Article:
• Although Russia is geographically spread over 12 time zones, it officially observes only 9.
• Greenwich Mean Time is the starting point for the world’s clocks. GMT is also called UTC – Coordinated Universal Time. Greenwich is located at 0° longitude, and it was made official at the International Meridian Conference of 1884.
• Time has been described as the “Fourth Dimension.” The other three are length, width, and depth (or height).
• Earth, and the time that comes with it, was created on the evening of Saturday, October 22, 4004 BC, according to James Usher, the 17th Century Archbishop of Armagh, when tracing biblical records.
• Earth is slowing down, about 55 billionths of a second a year.
• “Time” is the most often used noun in the English language.
• Recycle much? In 2012, you can use these calendars accurately -1804 1832 1860 1888 1928 1956 1984.
• A nanosecond is about how much time it takes light to travel a foot.
• A nanosecond is one billionth of a second.
• A picosecond is one trillionth of a second.
• A femtosecond is one quadrillionth of a second.
• An attosecond is one quintillionth of a second.
• In a typical 365-day year, you get five hundred twenty-five thousand, six hundred minutes.
• That means there are 31,536,000 seconds in a year.
• Time flies and it heals all wounds, they say.
• Einstein’s Special Theory of Relativity states that, because of the speed of light, two witnesses to an event will not necessarily see that event at the same exact time. Basically, time is relative to the observer. This is why we may see a star shining in the sky that could have gone dark (or bright) millions of years ago – it takes light ‘time’ to travel.
Can you travel faster than the speed of light? NO. Why? Because Albert Einstein said so.
• Joe’s Theory of Relative Time is the effect of slowly waiting for something special to happen, or doing labor while you know your friends are out having a good time. Where you are is conversely, painstakingly longer than the amount of fleeting time your friends are enjoying themselves or your special event will be.

A Timely Warning:
“The Monday and Tuesday after moving the clocks ahead one hour in March is associated with a 10 percent increase in the risk of having a heart attack,” announced UAB Associate Professor Martin Young, Ph.D., in the Division of Cardiovascular Disease. “The opposite is true when falling back in October. This risk decreases by about 10 percent.”

Young suggests:
Wake up 30 minutes earlier on Saturday and Sunday than you need to in preparation for the early start on Monday. Eat a decent-sized breakfast. Go outside in the sunlight in the early morning. Exercise in the mornings over the weekend (as long as you do not have pre-existing heart disease).
“Doing all of this will help reset both the central, or master, clock in the brain that reacts to changes in light/dark cycles, and the peripheral clocks — the ones everywhere else, including the one in the heart — that react to food intake and physical activity. This will enable your body to naturally synch with the change in the environment, which may lessen your chance of adverse health issues on Monday.”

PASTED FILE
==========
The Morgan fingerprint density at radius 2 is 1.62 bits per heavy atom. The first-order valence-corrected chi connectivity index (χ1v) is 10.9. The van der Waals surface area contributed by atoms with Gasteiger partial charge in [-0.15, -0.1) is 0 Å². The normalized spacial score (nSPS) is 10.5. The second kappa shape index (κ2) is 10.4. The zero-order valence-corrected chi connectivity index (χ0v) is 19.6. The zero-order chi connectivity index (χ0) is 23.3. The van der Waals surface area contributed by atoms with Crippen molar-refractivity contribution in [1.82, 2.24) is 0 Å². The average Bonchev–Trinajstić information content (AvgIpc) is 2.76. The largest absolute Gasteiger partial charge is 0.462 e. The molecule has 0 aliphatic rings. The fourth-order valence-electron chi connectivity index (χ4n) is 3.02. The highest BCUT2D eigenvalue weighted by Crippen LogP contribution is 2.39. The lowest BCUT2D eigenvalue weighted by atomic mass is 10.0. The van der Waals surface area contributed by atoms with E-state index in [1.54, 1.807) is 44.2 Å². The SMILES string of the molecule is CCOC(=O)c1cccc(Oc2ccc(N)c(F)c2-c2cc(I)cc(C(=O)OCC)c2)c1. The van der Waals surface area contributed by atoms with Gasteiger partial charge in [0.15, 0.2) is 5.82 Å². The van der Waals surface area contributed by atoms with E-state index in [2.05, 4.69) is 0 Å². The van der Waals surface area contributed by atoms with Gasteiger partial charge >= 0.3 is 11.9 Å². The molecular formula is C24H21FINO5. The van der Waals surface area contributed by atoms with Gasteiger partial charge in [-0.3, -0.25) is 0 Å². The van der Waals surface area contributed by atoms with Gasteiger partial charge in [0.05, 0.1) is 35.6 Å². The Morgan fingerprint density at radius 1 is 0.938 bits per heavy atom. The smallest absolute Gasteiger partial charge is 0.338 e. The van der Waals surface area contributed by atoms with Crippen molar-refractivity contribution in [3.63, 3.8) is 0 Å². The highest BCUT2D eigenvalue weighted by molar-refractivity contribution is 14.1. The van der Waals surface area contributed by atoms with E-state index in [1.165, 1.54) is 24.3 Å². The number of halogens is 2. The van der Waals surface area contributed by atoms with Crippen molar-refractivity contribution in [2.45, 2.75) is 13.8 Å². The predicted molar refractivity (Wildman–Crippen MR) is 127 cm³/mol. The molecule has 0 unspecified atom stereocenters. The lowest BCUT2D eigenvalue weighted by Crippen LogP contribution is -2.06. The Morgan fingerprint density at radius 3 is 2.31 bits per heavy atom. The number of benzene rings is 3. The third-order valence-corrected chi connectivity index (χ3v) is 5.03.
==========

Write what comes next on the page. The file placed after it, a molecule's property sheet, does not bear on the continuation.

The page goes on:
(Source)

 

Time After Time, it is our job to remind you to change your fire detector alarm batteries when you turn your clock back!

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The post Daylight Savings Time and Timely Trivia appeared first on The World Of Pop Culture.

The Declaration of Independence

The Declaration of IndependenceJUly4When, in the course of human events, it becomes necessary for one people to dissolve the political bonds which have connected them with another, and to assume among the powers of the earth, the separate and equal station to which the laws of nature and of nature’s God entitle them, a decent respect to the opinions of mankind requires that they should declare the causes which impel them to the separation.

We hold these truths to be self-evident, that all men are created equal, that they are endowed by their Creator with certain unalienable rights, that among these are life, liberty and the pursuit of happiness. That to secure these rights, governments are instituted among men, deriving their just powers from the consent of the governed. That whenever any form of government becomes destructive to these ends, it is the right of the people to alter or to abolish it, and to institute new government, laying its foundation on such principles and organizing its powers in such form, as to them shall seem most likely to effect their safety and happiness. Prudence, indeed, will dictate that governments long established should not be changed for light and transient causes; and accordingly all experience hath shown that mankind are more disposed to suffer, while evils are sufferable, than to right themselves by abolishing the forms to which they are accustomed. But when a long train of abuses and usurpations, pursuing invariably the same object evinces a design to reduce them under absolute despotism, it is their right, it is their duty, to throw off such government, and to provide new guards for their future security. —